Henri Le Sidaner’s gardens at Gerberoy

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This is the story of a painter living in Versailles, who wished to find a suitable setting for his painting, and found an idyllic country house in one of France’s most beautiful villages, Gerberoy. In 1901, Henri Le Sidaner acquired this beautiful white building with its bright turquoise-blue shutters on the advice of Auguste Rodin. The house is still a family home and cannot be visited, but Henri Le Sidaner’s gardens in Gerberoy are open to the public most of the year.

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A garden to visit in early summer

Henri Le Sidaner’s garden is a 3500 m2 garden that was laid out on plots of land on the site of the ruins of an ancient fortified castle. I visited Gerberoy at a lovely time of year – the end of June – and all the rose bushes had bloomed. It’s one of the most beautiful times of the year to visit the whole village and its gardens.

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Sidaner’s is particularly renowned for its rose gardens, which bloom magnificently and whose fragrance perfumes you throughout your walk. The scent of the roses was so intoxicating that day, it almost gave me a headache. Henri Le Sidaner’s garden is very special in that it is divided into different sections, a succession of small gardens, each with its own particularity. You need to be a good walker, or even a good climber, to reach some of the higher levels, as the garden is partly structured by a series of Italian-style terraces overhung by yew trees. Three levels of terraces have been created to create an Italian garden, the painter’s ambition being to paint the effects of light.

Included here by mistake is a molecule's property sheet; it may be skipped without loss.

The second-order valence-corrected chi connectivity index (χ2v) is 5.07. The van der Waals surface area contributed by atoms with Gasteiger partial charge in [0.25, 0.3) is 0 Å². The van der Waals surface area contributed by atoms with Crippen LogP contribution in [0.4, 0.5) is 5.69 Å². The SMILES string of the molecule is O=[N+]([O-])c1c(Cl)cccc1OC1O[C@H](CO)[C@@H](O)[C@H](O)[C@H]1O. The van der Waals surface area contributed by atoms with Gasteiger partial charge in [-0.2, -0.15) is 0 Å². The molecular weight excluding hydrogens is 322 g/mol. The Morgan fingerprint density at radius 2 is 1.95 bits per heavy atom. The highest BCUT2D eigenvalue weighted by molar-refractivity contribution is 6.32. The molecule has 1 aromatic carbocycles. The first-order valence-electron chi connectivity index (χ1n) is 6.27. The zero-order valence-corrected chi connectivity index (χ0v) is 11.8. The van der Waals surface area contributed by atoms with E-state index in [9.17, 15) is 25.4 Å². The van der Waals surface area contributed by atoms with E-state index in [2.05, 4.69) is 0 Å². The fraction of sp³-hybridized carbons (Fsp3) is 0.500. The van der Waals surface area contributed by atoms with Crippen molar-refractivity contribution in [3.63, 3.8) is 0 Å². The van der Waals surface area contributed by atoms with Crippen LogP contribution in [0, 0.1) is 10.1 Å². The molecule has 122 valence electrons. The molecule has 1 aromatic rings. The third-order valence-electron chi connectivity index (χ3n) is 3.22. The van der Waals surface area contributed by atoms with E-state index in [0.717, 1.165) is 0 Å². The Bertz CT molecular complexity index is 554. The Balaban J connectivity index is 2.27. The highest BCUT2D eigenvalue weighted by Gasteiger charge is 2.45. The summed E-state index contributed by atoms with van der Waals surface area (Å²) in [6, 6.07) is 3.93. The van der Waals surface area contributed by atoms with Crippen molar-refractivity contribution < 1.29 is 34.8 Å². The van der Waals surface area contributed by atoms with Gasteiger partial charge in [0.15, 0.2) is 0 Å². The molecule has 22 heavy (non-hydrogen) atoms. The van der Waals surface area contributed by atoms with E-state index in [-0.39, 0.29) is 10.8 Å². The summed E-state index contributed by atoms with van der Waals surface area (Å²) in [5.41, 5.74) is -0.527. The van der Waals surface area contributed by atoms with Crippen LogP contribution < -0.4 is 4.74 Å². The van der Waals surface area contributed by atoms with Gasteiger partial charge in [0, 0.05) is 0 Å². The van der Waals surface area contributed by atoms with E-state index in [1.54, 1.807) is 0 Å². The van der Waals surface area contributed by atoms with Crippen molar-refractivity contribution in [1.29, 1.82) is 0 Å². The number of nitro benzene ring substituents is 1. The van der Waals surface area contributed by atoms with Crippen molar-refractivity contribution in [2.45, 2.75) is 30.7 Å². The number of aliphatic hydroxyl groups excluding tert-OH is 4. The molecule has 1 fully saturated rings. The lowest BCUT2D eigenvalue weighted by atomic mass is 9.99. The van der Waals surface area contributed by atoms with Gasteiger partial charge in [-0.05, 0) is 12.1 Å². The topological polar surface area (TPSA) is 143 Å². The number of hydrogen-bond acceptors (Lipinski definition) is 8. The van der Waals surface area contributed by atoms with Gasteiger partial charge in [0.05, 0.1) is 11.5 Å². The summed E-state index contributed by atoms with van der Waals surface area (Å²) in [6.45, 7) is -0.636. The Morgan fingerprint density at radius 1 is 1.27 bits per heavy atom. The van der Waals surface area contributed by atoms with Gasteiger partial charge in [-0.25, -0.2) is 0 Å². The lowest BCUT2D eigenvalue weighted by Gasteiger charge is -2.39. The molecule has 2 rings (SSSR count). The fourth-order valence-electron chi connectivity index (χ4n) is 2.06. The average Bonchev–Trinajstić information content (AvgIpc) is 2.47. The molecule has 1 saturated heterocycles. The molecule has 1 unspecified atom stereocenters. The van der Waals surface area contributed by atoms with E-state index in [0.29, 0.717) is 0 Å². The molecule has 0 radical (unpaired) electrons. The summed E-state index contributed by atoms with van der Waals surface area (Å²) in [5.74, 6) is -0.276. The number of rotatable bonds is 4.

A succession of small gardens with character

The white garden, through which the main house below can be seen, features white roses, century-old boxwood, hydrangeas, sculptures and a beautiful wrought-iron garden set.

Take the path that runs alongside the painter’s beautiful home and you’ll come to a terrace nestled in the village heights. The view stretches far beyond the village, with a succession of overlapping ancient roofs, little hidden gardens like treasures that deserve to be treasured, nooks and crannies that you’d never have suspected, and in which you’d be delighted to bask…

A bucolic and inspiring walk

The rose garden, also on the upper part of the park, offers a bucolic break with a lovely view of the collegiate church of Saint-Pierre, and is also home to the painter’s summer studio in a delightful little stone outbuilding. To get to the temple of love, you’ll pass through a bed of stunning violet roses, aptly named Pacific Dream. They’re well worth a look. Below, you can enjoy the freshness of the pond and relax for a few moments under the arbour.

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Henri Le Sidaner’s gardens are exuberant, romantic, colorful, secret and, above all, inspiring. Like Claude Monet’s garden at Giverny, these gardens were a source of inspiration for the Gerberoy painter, and it’s not surprising that the park has been classified as a Jardin Remarquable.

Gerberoy also has another garden to visit, the Jardin des Ifs, and I’m looking forward to discovering it very soon, especially after my recent visit to the Jardins de la Ballue in Brittany, another garden dedicated to topiary art.

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For foreign readers, there are two posts in English here and here about the Saint-Jean-de-Beauregard Flower Show.

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